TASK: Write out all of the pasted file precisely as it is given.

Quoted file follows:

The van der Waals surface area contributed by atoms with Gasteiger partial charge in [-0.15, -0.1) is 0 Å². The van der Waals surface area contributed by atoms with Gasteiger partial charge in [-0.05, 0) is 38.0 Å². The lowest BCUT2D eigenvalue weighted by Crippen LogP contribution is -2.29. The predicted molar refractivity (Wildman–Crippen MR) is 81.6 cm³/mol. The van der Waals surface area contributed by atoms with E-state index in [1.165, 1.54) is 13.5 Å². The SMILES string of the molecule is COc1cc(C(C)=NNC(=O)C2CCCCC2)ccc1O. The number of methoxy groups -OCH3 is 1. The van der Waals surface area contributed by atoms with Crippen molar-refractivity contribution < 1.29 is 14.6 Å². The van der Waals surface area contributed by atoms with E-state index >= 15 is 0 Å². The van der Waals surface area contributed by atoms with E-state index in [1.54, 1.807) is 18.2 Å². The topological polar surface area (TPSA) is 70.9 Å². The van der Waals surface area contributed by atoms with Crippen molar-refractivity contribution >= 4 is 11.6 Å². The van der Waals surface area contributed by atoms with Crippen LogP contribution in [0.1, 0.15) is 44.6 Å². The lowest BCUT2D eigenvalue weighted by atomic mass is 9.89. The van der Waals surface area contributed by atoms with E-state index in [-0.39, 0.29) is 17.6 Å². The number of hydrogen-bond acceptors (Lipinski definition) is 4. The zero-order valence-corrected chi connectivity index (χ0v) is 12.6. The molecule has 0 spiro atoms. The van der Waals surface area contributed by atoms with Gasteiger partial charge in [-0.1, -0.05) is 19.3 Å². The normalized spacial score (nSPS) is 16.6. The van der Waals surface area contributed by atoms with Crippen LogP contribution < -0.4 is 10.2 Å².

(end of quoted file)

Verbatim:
The van der Waals surface area contributed by atoms with Gasteiger partial charge in [-0.15, -0.1) is 0 Å². The van der Waals surface area contributed by atoms with Gasteiger partial charge in [-0.05, 0) is 38.0 Å². The lowest BCUT2D eigenvalue weighted by Crippen LogP contribution is -2.29. The predicted molar refractivity (Wildman–Crippen MR) is 81.6 cm³/mol. The van der Waals surface area contributed by atoms with E-state index in [1.165, 1.54) is 13.5 Å². The SMILES string of the molecule is COc1cc(C(C)=NNC(=O)C2CCCCC2)ccc1O. The number of methoxy groups -OCH3 is 1. The van der Waals surface area contributed by atoms with Crippen molar-refractivity contribution < 1.29 is 14.6 Å². The van der Waals surface area contributed by atoms with E-state index >= 15 is 0 Å². The van der Waals surface area contributed by atoms with E-state index in [1.54, 1.807) is 18.2 Å². The topological polar surface area (TPSA) is 70.9 Å². The van der Waals surface area contributed by atoms with Crippen molar-refractivity contribution >= 4 is 11.6 Å². The van der Waals surface area contributed by atoms with Crippen LogP contribution in [0.1, 0.15) is 44.6 Å². The lowest BCUT2D eigenvalue weighted by atomic mass is 9.89. The van der Waals surface area contributed by atoms with E-state index in [-0.39, 0.29) is 17.6 Å². The number of hydrogen-bond acceptors (Lipinski definition) is 4. The zero-order valence-corrected chi connectivity index (χ0v) is 12.6. The molecule has 0 spiro atoms. The van der Waals surface area contributed by atoms with Gasteiger partial charge in [-0.1, -0.05) is 19.3 Å². The normalized spacial score (nSPS) is 16.6. The van der Waals surface area contributed by atoms with Crippen LogP contribution < -0.4 is 10.2 Å².